Communities, Part 1: The Internet is Too Big


The other day I was surfing the ‘net and ended up reading an article about the dangers of celebrities promoting weight loss products. The article said something like, “If you spend any time on Instagram, you have seen those appetite-suppressing lollipops all over your feed.” Um, no. I have not. I had never heard of an appetite-suppressing lollipop before, and in any case, they sounded real weird. For the author of this article however, her feed was so inundated with these gross lollipops that she wrote about the phenomenon as if it were ubiquitous.

All of us who use social media perceive the world through a feed that we’ve constructed for ourselves, reflecting our preferences and interests. Actually, it might be more extreme than that: Maybe it’s gotten to the point where we’re no longer viewing the world itself through the distorting lens of our feeds, but that we think what we see in our feeds is the world itself. So we believe that everyone is suppressing their appetites with lollipops, or has heard the latest thing Rush Limbaugh said, or, in my case, is wearing Kamm Pants.

Maybe it’s gotten to the point where we’re no longer viewing the world itself through the distorting lens of our feeds, but that we think what we see in our feeds is the world itself.

Paradoxically, as our personal social networks grow larger than they’ve ever been in history, and as we have access to an unprecedented amount of information and exposure to other ideas and ways of living, our communities have gotten smaller, more insular, more specific. This is because it’s easier than ever to spend our time in a particular, curated universe where everyone wears the same clothes, listens to the same music, and watches the same TV shows. I recently read that the hit show Mad Men, which, in my universe, everyone was watching a few years ago, was only viewed by 1% of the U.S. population at the height of its popularity. And many of us who use Instagram have had the experience of stumbling upon—through some tiny crack in the barrier that separates our little world from the next one—a “celebrity” whom we’ve never heard of but has millions of followers.

The dangers of this siloing of our society get talked about a lot. The walls we build around ourselves are why so many of us were completely shocked by Trump’s election, when we really shouldn’t have been. They’ve been blamed for the erosion of empathy, the rise of fake news, and the dysfunction of our government. These criticisms are fair, and accurate.

But insulating ourselves is also an inevitable reaction to the inhuman scale of the Internet. We have evolved over millennia to be able to maintain lasting social relationships with approximately 150 people, which is far fewer than the number of people most of us follow on Facebook, Instagram, or Twitter. So it’s natural that we should want to find our special community, one that helps us make sense of—and block out—the overwhelming noise that has become humanly impossible for us to fully take in. We can’t watch all 495 original scripted TV shows that aired in 2018, so it’s natural to want to be part of a group of people who all watch the same 10, so we can talk about them together. We all want to feel that we belong somewhere, and as the ideas, media, and products we have access to proliferate, it’s natural for us to focus on just a small subset of them so our heads don’t explode.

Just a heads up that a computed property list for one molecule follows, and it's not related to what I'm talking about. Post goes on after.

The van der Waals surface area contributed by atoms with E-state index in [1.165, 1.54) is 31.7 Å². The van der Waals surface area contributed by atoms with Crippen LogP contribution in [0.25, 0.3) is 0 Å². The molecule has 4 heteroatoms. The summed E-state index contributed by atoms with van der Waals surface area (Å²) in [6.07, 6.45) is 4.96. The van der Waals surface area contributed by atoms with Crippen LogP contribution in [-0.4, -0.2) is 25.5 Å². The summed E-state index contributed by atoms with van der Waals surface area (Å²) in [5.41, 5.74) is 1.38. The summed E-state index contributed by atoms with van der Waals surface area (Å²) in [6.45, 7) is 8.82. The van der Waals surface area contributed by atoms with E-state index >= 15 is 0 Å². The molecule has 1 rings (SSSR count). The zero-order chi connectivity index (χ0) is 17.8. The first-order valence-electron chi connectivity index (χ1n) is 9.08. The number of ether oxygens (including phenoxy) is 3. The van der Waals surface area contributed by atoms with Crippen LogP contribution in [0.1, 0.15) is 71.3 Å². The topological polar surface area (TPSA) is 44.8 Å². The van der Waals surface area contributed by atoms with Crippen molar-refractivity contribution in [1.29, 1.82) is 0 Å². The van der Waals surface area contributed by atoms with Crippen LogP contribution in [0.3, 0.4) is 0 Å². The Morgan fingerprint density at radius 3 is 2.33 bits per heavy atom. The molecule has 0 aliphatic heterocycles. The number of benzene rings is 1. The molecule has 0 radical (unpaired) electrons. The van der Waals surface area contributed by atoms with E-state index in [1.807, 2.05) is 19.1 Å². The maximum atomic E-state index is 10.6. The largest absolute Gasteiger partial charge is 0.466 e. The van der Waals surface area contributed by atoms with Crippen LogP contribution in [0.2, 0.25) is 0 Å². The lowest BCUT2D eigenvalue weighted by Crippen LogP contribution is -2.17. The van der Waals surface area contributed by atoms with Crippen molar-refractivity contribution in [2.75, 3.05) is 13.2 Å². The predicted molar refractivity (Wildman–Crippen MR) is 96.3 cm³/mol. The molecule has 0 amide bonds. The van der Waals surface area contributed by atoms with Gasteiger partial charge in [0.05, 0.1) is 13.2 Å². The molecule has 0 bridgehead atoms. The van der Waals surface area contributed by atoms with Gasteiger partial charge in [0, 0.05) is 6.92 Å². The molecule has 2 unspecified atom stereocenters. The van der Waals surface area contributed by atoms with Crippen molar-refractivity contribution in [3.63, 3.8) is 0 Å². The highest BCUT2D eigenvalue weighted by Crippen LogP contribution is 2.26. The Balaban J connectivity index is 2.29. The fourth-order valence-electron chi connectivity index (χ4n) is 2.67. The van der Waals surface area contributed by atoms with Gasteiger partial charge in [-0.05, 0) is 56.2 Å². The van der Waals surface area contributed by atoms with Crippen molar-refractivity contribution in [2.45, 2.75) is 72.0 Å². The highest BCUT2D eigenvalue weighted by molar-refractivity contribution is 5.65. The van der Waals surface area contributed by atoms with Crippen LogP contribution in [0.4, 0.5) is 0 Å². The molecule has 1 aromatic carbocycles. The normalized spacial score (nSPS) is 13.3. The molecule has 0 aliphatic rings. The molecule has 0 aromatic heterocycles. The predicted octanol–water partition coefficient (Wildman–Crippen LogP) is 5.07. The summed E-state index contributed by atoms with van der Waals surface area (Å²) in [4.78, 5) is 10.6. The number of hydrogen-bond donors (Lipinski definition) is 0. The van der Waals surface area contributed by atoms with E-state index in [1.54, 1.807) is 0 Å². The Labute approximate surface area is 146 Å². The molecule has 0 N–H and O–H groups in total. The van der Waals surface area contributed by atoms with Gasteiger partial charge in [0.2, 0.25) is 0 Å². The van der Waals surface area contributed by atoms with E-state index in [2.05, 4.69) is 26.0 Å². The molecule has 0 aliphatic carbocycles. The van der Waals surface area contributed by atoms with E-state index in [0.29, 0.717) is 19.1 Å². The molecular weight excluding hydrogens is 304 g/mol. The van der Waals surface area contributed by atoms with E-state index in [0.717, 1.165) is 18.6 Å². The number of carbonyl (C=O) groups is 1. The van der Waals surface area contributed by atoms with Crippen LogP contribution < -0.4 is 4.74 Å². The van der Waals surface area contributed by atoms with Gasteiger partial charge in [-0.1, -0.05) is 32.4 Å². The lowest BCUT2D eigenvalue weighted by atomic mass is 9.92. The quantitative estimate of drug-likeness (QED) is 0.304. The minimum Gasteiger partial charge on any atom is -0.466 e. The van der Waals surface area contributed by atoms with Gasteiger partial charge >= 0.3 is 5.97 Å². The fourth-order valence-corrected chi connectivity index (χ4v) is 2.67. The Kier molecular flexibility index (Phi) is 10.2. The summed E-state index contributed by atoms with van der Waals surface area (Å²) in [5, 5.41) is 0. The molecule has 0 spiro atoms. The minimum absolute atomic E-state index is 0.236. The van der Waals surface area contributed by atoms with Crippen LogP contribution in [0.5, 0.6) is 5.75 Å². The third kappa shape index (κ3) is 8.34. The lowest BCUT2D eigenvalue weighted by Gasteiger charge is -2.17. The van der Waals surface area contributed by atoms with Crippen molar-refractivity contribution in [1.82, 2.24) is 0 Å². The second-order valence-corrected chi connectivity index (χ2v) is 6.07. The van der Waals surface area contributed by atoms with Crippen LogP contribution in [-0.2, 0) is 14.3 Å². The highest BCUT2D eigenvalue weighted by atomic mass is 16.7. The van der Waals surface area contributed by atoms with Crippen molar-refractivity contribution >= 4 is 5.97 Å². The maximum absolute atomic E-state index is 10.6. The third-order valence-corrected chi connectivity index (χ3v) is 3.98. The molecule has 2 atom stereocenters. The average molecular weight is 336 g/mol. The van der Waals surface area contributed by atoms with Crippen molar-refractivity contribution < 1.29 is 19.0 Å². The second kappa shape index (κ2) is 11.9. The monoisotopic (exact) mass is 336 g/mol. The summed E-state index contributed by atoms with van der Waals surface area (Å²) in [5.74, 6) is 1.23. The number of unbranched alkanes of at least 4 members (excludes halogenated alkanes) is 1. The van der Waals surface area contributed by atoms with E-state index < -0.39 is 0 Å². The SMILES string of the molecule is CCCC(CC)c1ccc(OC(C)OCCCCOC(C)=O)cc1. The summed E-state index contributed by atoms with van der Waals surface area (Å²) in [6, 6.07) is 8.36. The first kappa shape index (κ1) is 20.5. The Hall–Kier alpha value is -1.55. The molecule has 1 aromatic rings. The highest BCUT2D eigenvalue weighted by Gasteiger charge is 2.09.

We all want to feel that we belong somewhere.

This is how things are now. We’ll never go back to everyone across the country tuning in to the same nightly news, shopping in the same national department stores, or singing the same commercial jingles. The Internet killed those shared experiences. Whether this shift away from homogeneity is a tragedy or a victory, or both, doesn’t change the fact that we all now live in small, insular communities on a planet that’s more complex, chaotic, and overwhelming than ever before.

This is the first in a three-part series. Next week I’ll share some thoughts about what this segmentation means for marketing a small business. If you want to get notified when that post goes live, make sure you’re on the newsletter! See below. Newsletter subscribers also get early access to new collections, extra deep thoughts (i.e., thoughts that are deep, and also, as the kids say, “extra”), and occasional cat pics.

PS When I originally wrote this post, I used the word “tribe” to refer to the communities of people with a shared experience. If you start reading up on marketing, you will see this word everywhere. But as the day the post was to go live got closer, that word just wasn’t sitting right with me. Check out the saved Instagram story “Words Matter” for more on why I’ve chosen not to use that word in this context.

Margaret HennesseyComment